UPDATE: Also, I'm curious about something. For us ordinary mortals, there has to be some way to recover lost passwords. What should it be?

The Arab World's Version of the Ice Bucket Challenge: Burning ISIS Flags

| Wed Sep. 3, 2014 11:44 AM EDT

On Saturday, three Lebanese young men in Beirut protested the Islamic State by burning the extremist group's flag, a black banner emblazoned with the Muslim tenet "there is no god but God and Muhammed is his prophet." The teens then posted a video of the flag-burning online, exhorting others to do the same to demonstrate their opposition to the movement led by Abu Bakr al-Baghdadi. In recent weeks, the Islamic State has allegedly beheaded a Lebanese army sergeant and kidnapped about 20 Lebanese soldiers. The flag-burning campaign, modeled on the viral "Ice Bucket Challenge," quickly took off on social media under the hashtag #BurnISISFlagChallenge. "I nominate the whole world to #Burn_ISIS_Flag_Challenge. You have 24 hours. GO!!" wrote one Lebanese YouTube user.

Though the campaign hasn't spread throughout the world yet, it has received considerable attention in Lebanon, where many citizens have rallied behind the cause. But some Lebanese officials are not happy about the protest. Lebanese Minister of Justice Ashraf Rifi has called for the "sternest punishment" for the flag burners for their "insult" to the Islamic religion and its symbols. He contends the flag is a religious relic, not a symbol of the Islamic State. And he claimed the flag-burning could "stir up sectarian conflicts" and, consequently, was illegal under Lebanese law, according to newspaper Asharq al-Aswat.

Nabil Naqoula, a member of Lebanon's Change and Reform parliamentary bloc, took issue with Rifi and maintained that the protesters who started the movement did not intend "to insult the Islamic religion." Ibrahim Kanaan, a member of the same group, offered legal support to the three young men who launched the flag-burning frenzy if they are charged with a crime.

The Islamic State's flag has flown everywhere from a Chicago motorists' window last Wednesday as he made bomb threats against the police, to the streets of Tabqa in northeast Syria where the extremist group seized a military airbase. The black banner has become synonymous with the group's radical violence and mercilessness. 

Here are a few examples of Lebanese activists taking the flag-burning challenge:

Needed: A New Marketing Strategy For Defending the Indefensible

| Wed Sep. 3, 2014 11:29 AM EDT

Richard Fink, the Koch brothers' top political strategist, explained recently why they're having trouble reaching the "middle third" of the country that's relatively non-ideological:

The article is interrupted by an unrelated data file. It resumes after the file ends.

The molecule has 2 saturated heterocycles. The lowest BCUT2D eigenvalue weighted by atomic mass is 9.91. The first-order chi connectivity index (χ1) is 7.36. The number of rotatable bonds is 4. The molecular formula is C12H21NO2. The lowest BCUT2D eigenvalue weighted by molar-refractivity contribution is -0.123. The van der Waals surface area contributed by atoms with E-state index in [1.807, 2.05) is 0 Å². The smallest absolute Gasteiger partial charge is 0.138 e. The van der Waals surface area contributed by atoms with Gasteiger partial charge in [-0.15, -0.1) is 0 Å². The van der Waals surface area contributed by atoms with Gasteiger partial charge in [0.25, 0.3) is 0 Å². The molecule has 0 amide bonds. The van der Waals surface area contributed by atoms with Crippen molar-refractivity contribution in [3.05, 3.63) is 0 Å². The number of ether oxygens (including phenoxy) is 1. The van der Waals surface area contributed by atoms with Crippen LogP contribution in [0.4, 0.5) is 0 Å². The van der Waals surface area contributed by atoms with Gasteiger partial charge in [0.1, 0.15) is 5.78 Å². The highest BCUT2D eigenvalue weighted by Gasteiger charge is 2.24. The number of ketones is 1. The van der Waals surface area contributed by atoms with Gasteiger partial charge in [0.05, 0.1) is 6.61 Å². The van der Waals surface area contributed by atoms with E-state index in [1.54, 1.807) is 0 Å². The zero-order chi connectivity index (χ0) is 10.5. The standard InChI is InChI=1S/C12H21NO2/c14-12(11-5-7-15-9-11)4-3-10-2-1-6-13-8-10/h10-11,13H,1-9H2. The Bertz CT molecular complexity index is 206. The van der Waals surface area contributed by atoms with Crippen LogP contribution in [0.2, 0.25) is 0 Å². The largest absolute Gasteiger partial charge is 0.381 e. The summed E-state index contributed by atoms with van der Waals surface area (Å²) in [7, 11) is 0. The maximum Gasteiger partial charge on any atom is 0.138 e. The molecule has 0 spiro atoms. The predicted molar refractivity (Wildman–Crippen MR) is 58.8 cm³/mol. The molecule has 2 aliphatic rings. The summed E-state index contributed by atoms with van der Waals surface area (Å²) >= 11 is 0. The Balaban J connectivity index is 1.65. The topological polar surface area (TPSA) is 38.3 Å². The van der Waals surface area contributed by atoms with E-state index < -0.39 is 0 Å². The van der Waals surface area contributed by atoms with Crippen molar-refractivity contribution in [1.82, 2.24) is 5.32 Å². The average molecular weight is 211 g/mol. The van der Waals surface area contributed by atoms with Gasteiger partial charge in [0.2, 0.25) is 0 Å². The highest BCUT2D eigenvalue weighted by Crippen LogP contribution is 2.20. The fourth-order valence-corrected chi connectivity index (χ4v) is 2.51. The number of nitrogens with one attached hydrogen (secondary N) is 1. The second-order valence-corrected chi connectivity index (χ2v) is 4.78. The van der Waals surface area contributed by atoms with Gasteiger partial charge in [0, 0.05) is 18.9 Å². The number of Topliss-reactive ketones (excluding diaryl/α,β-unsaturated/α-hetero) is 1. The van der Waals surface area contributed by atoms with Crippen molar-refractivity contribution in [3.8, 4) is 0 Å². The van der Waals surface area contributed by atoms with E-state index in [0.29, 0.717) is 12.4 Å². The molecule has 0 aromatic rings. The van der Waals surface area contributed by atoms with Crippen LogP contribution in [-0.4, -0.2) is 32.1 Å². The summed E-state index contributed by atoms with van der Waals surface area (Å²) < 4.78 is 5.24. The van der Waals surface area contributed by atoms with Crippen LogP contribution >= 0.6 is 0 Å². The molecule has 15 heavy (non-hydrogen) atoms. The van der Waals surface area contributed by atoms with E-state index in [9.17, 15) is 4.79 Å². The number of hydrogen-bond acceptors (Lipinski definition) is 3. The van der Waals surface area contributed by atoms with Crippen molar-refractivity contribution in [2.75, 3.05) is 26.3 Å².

Yeah, we want to decrease regulations. Why? It’s because we can make more profit, OK? Yeah, cut government spending so we don’t have to pay so much taxes,” said Fink. “There’s truth in that....But the middle part of the country doesn’t see it that way.”

“When we focus on decreasing government spending, over-criminalization, decreasing taxes, it doesn’t do it, OK? We’ve been reaching the [middle] third by telling them what’s important — what we think is important should be important to them. And they’re not responding and don’t like it, OK? Well, we get business — what do we do? We want to find out what the customer wants, right, not what we want them to buy,” he said.

Imagine that. When the middle third of the country hears the message that regulations should be cut back so that corporations can make more money, it doesn't respond well. So what's the answer? Find out what they do respond to and use that as an excuse for less regulation instead. Ixnay on the ofitpray!

As Fink says, this is pretty ordinary marketing. Still, it'll be interesting to see what they come up with. Obviously the Kochians feel like they need a new set of selling points for reduced corporate regulation, and it needs to be something that Joe and Jane Sixpack can identify with. I wonder what it's going to be?

Knock Knock. "Who's There?" "Donald Trump."

| Wed Sep. 3, 2014 11:05 AM EDT

(Knock knock)

"Who's there?"

"Donald."

"Donald who?"

"Donald Trump."

(Deadbolts door)

"Honey! Quick, hide the kids! An anti-vaccine lunatic is here!"

"Oh Jesus!"

"Hurry! Take them into the basement."

"Aren't you coming?"

"I have to make sure you're safe."

"No, please! Come with us!"

"Mommy!"

"This is my responsibility. I am your wife. I am their mother...Please, I love you. What type of mother would I be if I let some anti-vax nut near our kids?"

"I love you so much."

"I love you so much. Go, please."

(Husband and kids begin down stairs to basement, wife prepares to close basement door, husband looks up at her one last time)

"I'll pray for you."

"Pray for all of us."

(Wife closes door, returns to entry hall, Donald is still knocking)

"Hello? You there? This is no way to treat Donald Trump! This is a lot like the time Dennis Rodman was on my hit show. He came into the boardroom and I said—."

"Please, just go away."

(Beat)

"I have no where else to go."

(Beat)

(Wife opens door)

"Come in. We'll watch one episode. Just until the doctors arrive to take you back to the hospital."

"Want to see pictures of my resorts?"

"Sure, grandpa. Sure."

The end.